7. 2 “For All the Girls When They Have Grown”: PHOEBE GLOECKNER’S AMBIVALENT IMAGES
    (pp. 61-94)

    In literally visualizing the lived reality of women, what cartoonists like Kominsky-Crumb and Phoebe Gloeckner make especially clear is that, in dominant social formations, female sexuality is composed of both pleasure and degradation. These graphic narratives unsettle epistemological binaries with the charged, affective images they offer, playing with critical “correct distance.”¹ As Marianne Hirsch suggests, “To be a spectator . . . is to respond through body and affect, as well as through the intellect” (“Collateral Damage” 1211). On the valence of the “graphic” in graphic narratives, Gloeckner’s publisher Richard Grossinger, referencing Dorothy Allison’s famous 1992 narrative of sexual abuse,...

  8. 3 Materializing Memory: LYNDA BARRY’S ONE HUNDRED DEMONS
    (pp. 95-134)

    Though both explore of the terrain of childhood trauma, Phoebe Gloeckner and Lynda Barry’s comics narratives could not look more different. The visual precision of Gloeckner’s carefully shaded and crosshatched images is central to how her work conveys its horror. Barry’s visual style, on the other hand, is expressively imaginative as opposed to realistically precise. Her work has the most tactile appeal of the authors discussed here. Her comics are largely composed of black line art, and she paints her words and images with a brush: her lines are thicker and rounder than Gloeckner’s, often animated by energetic exaggerations of...

  9. 4 Graphic Narrative as Witness: MARJANE SATRAPI AND THE TEXTURE OF RETRACING
    (pp. 135-174)

    As with Lynda Barry’s nonfiction, in Marjane Satrapi’s Persepolis: The Story of a Childhood—an account of her childhood in Iran in which she endured the Islamic Revolution and the Iran-Iraq war—the author-subject makes political, collective claims by testifying to the very ordinariness of her trauma. In contemporary comics, there is a significant yet diverse body of nonfiction graphic work that engages with the subject either in extremis or facing brutal experience. As with Barry, Satrapi’s autobiography in words and images swerves from the amusing to the appalling, insisting on both as the lived reality of girlhood. In much...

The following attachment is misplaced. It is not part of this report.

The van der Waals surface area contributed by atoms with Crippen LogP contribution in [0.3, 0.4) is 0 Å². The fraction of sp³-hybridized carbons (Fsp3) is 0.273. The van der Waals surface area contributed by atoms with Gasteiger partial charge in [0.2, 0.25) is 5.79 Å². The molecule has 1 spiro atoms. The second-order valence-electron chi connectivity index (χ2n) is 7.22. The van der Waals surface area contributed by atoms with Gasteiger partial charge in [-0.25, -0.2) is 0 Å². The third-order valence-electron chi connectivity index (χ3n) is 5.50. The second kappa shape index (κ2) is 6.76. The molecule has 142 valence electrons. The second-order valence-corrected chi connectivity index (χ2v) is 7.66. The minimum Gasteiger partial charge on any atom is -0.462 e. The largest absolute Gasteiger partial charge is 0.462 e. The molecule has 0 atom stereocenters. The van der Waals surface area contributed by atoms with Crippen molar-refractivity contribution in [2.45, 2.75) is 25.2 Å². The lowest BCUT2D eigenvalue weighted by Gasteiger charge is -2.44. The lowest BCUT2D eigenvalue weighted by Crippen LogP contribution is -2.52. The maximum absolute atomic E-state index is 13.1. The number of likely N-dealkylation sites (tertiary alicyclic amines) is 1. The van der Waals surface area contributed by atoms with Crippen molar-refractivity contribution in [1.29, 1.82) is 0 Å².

10. 5 Animating an Archive: REPETITION AND REGENERATION IN ALISON BECHDEL’S FUN HOME
    (pp. 175-218)

    While Marjane Satrapi’s Persepolis aims to be productively alienating and to suggest the devastating normalcy and profusion of violence in Iran with its minimalist, two-tone visual schema and de-particularized faces, Alison Bechdel’s Fun Home: A Family Tragicomic (2006) works in reverse.¹ Focusing on the most particular aspects of the Bechdel family, Fun Home recuperates an archive of family documents—which Bechdel laboriously re-creates in her own hand—in order to seek out the specificities of a man who felt abstract to his daughter, and also to propose the embodiment of the cartoonist’s link to the past (and hence to her...

  11. [Illustrations]
    (pp. None)
  12. Notes
    (pp. 219-260)
  13. Works Cited
    (pp. 261-280)
  14. Index
    (pp. 281-298)
  15. Back Matter
    (pp. 299-302)